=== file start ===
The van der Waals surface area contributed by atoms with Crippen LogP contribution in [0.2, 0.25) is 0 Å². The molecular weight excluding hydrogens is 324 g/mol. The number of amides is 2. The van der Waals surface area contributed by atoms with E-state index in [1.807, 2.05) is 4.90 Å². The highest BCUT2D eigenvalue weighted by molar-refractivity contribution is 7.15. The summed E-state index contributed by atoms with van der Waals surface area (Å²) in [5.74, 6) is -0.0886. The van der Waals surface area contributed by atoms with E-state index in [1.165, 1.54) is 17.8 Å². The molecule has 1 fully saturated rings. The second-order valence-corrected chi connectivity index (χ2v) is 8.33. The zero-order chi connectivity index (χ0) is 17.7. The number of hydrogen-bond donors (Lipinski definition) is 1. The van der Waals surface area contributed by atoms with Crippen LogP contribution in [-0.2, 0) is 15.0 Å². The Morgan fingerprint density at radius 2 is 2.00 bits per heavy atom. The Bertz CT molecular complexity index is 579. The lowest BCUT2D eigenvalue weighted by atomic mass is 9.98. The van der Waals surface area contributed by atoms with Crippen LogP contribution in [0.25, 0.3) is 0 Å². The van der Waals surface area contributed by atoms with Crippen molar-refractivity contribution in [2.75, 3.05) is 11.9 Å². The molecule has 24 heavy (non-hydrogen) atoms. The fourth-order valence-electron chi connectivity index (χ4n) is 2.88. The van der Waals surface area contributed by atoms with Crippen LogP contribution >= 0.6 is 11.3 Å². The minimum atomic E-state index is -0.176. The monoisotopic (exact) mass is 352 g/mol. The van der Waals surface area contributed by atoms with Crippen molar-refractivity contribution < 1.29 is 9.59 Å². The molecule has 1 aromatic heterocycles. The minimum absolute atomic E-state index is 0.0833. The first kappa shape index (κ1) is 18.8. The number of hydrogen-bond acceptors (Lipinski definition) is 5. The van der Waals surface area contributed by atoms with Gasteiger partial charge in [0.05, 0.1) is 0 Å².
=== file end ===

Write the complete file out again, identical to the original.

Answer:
The van der Waals surface area contributed by atoms with Crippen LogP contribution in [0.2, 0.25) is 0 Å². The molecular weight excluding hydrogens is 324 g/mol. The number of amides is 2. The van der Waals surface area contributed by atoms with E-state index in [1.807, 2.05) is 4.90 Å². The highest BCUT2D eigenvalue weighted by molar-refractivity contribution is 7.15. The summed E-state index contributed by atoms with van der Waals surface area (Å²) in [5.74, 6) is -0.0886. The van der Waals surface area contributed by atoms with E-state index in [1.165, 1.54) is 17.8 Å². The molecule has 1 fully saturated rings. The second-order valence-corrected chi connectivity index (χ2v) is 8.33. The zero-order chi connectivity index (χ0) is 17.7. The number of hydrogen-bond donors (Lipinski definition) is 1. The van der Waals surface area contributed by atoms with Crippen LogP contribution in [-0.2, 0) is 15.0 Å². The Morgan fingerprint density at radius 2 is 2.00 bits per heavy atom. The Bertz CT molecular complexity index is 579. The lowest BCUT2D eigenvalue weighted by atomic mass is 9.98. The van der Waals surface area contributed by atoms with Crippen LogP contribution in [0.25, 0.3) is 0 Å². The van der Waals surface area contributed by atoms with Crippen molar-refractivity contribution in [2.75, 3.05) is 11.9 Å². The molecule has 24 heavy (non-hydrogen) atoms. The fourth-order valence-electron chi connectivity index (χ4n) is 2.88. The van der Waals surface area contributed by atoms with Crippen LogP contribution >= 0.6 is 11.3 Å². The minimum atomic E-state index is -0.176. The monoisotopic (exact) mass is 352 g/mol. The van der Waals surface area contributed by atoms with Crippen molar-refractivity contribution < 1.29 is 9.59 Å². The molecule has 1 aromatic heterocycles. The minimum absolute atomic E-state index is 0.0833. The first kappa shape index (κ1) is 18.8. The number of hydrogen-bond acceptors (Lipinski definition) is 5. The van der Waals surface area contributed by atoms with Gasteiger partial charge in [0.05, 0.1) is 0 Å².